EARLY in 1781, when Clinton learned of Cornwallis's retreat to Wilmington, he little imagined that his subordinate -- headstrong as Sir Henry knew him to be -- would leave the scene of his victories to go to Virginia. Clinton expected that the war in the South would go on and that the loyalty of the people would be put to the final test which would determine whether Great Britain could reclaim the allegiance of Americans anywhere in the revolted colonies. It was still too early, he believed, to write off the great experiment upon which the British had embarked in the South; and he expected that Cornwallis, despite the disappointing turnout of the Loyalists, would retreat to South Carolina where, after re-forming and resting his army, the struggle with Nathanael Greene would be resumed.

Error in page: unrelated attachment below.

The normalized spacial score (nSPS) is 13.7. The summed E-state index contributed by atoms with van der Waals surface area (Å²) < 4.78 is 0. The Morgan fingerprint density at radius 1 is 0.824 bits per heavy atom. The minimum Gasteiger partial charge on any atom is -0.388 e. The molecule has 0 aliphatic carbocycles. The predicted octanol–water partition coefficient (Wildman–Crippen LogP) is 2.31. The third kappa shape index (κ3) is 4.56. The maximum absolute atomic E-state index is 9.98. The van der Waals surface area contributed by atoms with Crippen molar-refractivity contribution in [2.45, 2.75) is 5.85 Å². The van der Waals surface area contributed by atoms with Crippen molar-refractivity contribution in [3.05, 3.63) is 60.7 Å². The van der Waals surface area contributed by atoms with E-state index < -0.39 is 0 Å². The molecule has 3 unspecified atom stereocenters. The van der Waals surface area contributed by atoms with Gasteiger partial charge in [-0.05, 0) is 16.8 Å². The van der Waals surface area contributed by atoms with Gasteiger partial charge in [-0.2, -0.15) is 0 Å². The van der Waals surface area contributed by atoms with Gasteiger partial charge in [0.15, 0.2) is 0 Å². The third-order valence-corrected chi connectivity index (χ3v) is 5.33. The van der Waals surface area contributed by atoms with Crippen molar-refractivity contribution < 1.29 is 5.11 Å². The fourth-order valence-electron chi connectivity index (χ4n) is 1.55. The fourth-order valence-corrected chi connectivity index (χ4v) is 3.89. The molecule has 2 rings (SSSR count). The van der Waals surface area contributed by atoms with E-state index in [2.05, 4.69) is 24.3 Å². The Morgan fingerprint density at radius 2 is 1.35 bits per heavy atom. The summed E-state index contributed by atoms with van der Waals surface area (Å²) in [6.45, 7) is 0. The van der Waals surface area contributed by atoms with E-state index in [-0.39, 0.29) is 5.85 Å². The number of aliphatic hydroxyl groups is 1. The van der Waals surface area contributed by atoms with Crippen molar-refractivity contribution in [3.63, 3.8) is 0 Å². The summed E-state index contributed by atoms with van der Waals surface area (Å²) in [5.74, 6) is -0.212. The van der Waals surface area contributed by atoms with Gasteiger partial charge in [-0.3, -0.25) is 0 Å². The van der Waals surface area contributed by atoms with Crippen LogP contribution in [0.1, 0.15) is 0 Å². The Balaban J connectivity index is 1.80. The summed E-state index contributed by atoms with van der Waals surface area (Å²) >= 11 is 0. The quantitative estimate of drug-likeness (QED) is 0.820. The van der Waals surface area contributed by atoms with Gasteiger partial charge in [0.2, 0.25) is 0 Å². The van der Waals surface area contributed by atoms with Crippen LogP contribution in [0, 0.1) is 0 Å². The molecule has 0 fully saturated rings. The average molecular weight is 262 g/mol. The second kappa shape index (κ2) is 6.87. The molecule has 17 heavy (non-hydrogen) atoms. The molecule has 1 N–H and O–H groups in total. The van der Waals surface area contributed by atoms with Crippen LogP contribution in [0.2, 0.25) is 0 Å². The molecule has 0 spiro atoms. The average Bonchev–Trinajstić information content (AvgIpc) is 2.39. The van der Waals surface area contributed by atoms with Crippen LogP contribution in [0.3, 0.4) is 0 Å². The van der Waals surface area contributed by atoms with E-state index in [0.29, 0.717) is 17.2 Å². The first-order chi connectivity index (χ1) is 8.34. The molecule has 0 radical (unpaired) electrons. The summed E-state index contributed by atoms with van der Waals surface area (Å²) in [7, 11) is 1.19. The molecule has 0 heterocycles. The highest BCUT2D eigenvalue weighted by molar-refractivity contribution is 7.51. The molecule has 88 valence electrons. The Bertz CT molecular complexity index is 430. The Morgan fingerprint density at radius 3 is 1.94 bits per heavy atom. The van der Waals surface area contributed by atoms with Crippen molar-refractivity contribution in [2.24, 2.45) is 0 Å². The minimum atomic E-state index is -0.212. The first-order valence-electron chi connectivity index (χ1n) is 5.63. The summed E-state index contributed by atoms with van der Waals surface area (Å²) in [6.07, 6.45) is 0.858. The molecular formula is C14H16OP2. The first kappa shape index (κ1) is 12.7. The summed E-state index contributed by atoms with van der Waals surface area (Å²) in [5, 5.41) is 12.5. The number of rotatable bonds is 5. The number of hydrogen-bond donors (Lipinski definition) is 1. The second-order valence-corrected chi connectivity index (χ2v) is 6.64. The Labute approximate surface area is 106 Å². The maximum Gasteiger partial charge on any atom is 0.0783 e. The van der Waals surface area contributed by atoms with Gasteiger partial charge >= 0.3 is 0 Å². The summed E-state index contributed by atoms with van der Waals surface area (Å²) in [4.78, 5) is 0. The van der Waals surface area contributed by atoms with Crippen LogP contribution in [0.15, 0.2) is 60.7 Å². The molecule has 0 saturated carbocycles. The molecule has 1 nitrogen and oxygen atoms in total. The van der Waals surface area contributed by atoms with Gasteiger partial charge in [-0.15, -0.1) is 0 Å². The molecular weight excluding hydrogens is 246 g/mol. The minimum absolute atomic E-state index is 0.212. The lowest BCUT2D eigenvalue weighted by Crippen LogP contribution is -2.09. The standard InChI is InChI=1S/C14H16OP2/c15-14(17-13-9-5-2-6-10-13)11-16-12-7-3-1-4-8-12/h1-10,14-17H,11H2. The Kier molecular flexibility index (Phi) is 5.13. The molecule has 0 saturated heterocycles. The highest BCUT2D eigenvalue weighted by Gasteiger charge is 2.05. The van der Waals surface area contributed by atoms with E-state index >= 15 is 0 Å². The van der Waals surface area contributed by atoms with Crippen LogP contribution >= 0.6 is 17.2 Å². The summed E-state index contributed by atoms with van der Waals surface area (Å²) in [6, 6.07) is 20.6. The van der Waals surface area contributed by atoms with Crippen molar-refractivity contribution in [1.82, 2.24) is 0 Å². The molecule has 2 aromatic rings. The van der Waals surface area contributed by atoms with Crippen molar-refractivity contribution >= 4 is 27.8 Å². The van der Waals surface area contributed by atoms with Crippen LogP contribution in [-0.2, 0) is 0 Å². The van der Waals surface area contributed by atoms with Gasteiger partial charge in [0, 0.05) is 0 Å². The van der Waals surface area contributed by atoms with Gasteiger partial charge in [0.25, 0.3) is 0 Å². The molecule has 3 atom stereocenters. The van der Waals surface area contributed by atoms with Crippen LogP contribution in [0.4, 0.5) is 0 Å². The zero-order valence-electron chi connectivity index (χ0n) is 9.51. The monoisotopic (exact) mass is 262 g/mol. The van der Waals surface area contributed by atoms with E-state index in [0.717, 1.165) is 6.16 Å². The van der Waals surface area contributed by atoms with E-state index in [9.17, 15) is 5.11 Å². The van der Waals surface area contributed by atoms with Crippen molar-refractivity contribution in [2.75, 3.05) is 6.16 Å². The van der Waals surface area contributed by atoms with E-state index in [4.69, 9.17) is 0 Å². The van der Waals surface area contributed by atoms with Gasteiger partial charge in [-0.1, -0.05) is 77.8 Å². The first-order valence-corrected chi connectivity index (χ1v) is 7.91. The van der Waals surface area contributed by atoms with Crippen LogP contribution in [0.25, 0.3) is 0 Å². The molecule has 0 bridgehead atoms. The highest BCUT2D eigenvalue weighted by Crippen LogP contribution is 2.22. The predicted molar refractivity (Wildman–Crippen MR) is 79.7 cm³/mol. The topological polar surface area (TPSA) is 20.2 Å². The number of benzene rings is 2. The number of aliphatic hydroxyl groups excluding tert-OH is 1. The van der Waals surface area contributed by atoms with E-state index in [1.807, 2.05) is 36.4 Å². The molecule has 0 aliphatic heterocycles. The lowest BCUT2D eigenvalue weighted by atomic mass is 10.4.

It came therefore as a shock to Clinton to find that Cornwallis had brought his army in headlong haste to Virginia with the intention of making that state the principal theater of war. By this maneuver, Clinton exclaimed, Cornwallis had imperiled the entire British military position in the South and doomed to failure the experiment upon which the commander-in-chief rested his hopes of victory. Once again, Great Britain had abandoned her friends to the mercy of their enemies. Cornwallis's action was more censurable than the evacuation of Philadelphia and Boston -- on those occasions, many thousand Loyalists had been evacuated with the British army, whereas the North Carolina Loyalists were abandoned to their fate.
Nor was the commander-in-chief pleased to discover that as a result of Cornwallis's dash northward, Virginia had become the chief battleground of the war. Sir Henry was not disposed to put the British cause to hazard in the Old Dominion: except as a base for British cruisers and a field for